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Overarching Leadership Body Structural Assessment Chart

Six components have been shown to influence the success of a children's cabinet or council: scope, authority, home, scale, resources and local connections. Although no combination is deemed 'correct,' it is important to consider the best choice for each component when developing or restructuring a cabinet or council.

Wednesday, August 1, 2012
Short Description: 
This chart helps assess an overarching youth issues leadership body, such as a children's cabinet, based on six components of success: scope, authority, home, scale, resources and local connections. Taken from the State Children's Cabinet and Councils Series Elements of Success: Structural Options.
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State Children's Cabinets and Councils Series - Elements of Success: Structural Options

Children's cabinets and councils have the potential to systematically coordinate the fragmented funding and services that often occur at the state level. Children's cabinets are typically made up of heads of government agencies with child and youth serving programs, who meet on a regular basis with the collective goal of coordinating services, developing a common set of outcomes and collaboratively deciding upon and implementing plans to foster the well-being of young people.

Friday, August 1, 2008
Short Description: 
Part of the State Children's Cabinets and Councils Series, this issue brief reviews the range of existing state children's cabinet and council structures and offers tips for getting the most effective structure in place.
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Building Effective Youth Councils: A Practical Guide to Engaging Youth in Policy Making

The guide is divided into three parts:


The Rationale for Youth Engagement in Government provides a theoretical and historical context for youth councils by articulating the rationale for engaging youth in policy and decision-making processes and by explaining the Forum’s Principles of Youth Engagement.

Sunday, July 15, 2007
Short Description: 
The guide is designed to help states and localities create or strengthen their own youth councils. It is a synthesis of theory and practice that provides a general framework for thinking about youth councils, explaining the principles for youth action and the importance of youth engagement. It also incorporates advice and lessons from people in the field who have started or currently staff youth councils across the country. The guide incorporates examples from these youth councils to illustrate key points, focusing heavily on the youth councils in Boston, Massachusetts; Hampton, Virginia; and the state of New Mexico.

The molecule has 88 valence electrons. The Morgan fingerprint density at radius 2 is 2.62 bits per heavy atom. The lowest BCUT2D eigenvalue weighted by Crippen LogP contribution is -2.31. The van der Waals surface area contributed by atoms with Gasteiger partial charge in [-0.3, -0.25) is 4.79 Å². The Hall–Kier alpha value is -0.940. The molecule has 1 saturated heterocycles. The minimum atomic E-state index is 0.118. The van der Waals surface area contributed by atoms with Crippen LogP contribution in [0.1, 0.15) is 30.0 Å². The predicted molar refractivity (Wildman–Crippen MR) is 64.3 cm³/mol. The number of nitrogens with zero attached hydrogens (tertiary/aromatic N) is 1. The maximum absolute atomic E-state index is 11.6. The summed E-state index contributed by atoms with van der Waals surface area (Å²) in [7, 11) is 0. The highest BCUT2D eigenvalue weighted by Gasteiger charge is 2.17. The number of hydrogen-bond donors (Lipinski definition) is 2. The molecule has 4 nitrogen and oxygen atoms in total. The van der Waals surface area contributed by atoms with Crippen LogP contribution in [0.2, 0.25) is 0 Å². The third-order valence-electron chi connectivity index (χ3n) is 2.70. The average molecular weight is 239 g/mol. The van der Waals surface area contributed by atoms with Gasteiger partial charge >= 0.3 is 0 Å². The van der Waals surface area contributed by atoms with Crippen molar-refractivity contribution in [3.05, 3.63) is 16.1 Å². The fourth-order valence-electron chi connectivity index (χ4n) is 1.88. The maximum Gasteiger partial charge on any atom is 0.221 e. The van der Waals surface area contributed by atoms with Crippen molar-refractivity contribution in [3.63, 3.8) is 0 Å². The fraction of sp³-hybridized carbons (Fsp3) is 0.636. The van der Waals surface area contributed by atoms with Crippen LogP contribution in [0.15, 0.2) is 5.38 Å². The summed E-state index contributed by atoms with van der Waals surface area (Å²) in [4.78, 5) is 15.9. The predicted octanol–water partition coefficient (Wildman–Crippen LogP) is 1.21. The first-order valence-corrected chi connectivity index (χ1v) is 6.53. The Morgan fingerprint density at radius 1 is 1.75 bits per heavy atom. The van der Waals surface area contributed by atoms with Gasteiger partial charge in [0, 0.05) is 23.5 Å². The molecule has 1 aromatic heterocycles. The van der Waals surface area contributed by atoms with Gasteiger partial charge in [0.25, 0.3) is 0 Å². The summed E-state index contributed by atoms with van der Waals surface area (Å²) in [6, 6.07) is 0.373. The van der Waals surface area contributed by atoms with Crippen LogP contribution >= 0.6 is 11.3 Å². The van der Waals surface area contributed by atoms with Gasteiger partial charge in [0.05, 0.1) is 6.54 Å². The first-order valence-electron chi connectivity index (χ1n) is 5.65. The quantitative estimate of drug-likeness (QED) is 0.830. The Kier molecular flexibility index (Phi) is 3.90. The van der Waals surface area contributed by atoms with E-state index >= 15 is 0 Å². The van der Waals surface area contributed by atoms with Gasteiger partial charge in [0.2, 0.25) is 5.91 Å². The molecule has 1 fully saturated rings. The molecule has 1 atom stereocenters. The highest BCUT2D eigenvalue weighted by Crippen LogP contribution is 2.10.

Education Strategies: Improving Success for Children and Youth

 

Focus Areas:

 

  • Enter school ready to succeed
  • Read proficiently by 4th grade
  • Make a successful transition to middle school
  • Graduate from high school on time
  • Be ready for success in college, work, and life

United Way Worldwide Education Website

Saturday, April 23, 2011
Short Description: 
Education is the cornerstone of individual and community success. But with more than 1.2 million children dropping out each year, America faces an education crisis. The cost? More than $312 billion in lost wages, taxes and productivity over their lifetimes. These trends are reversible, but only when communities and public, private and nonprofit sectors work together. United Way Worldwide is dedicated to improving education outcomes for all children and youth, and this website lays out their priority areas, resources and case studies.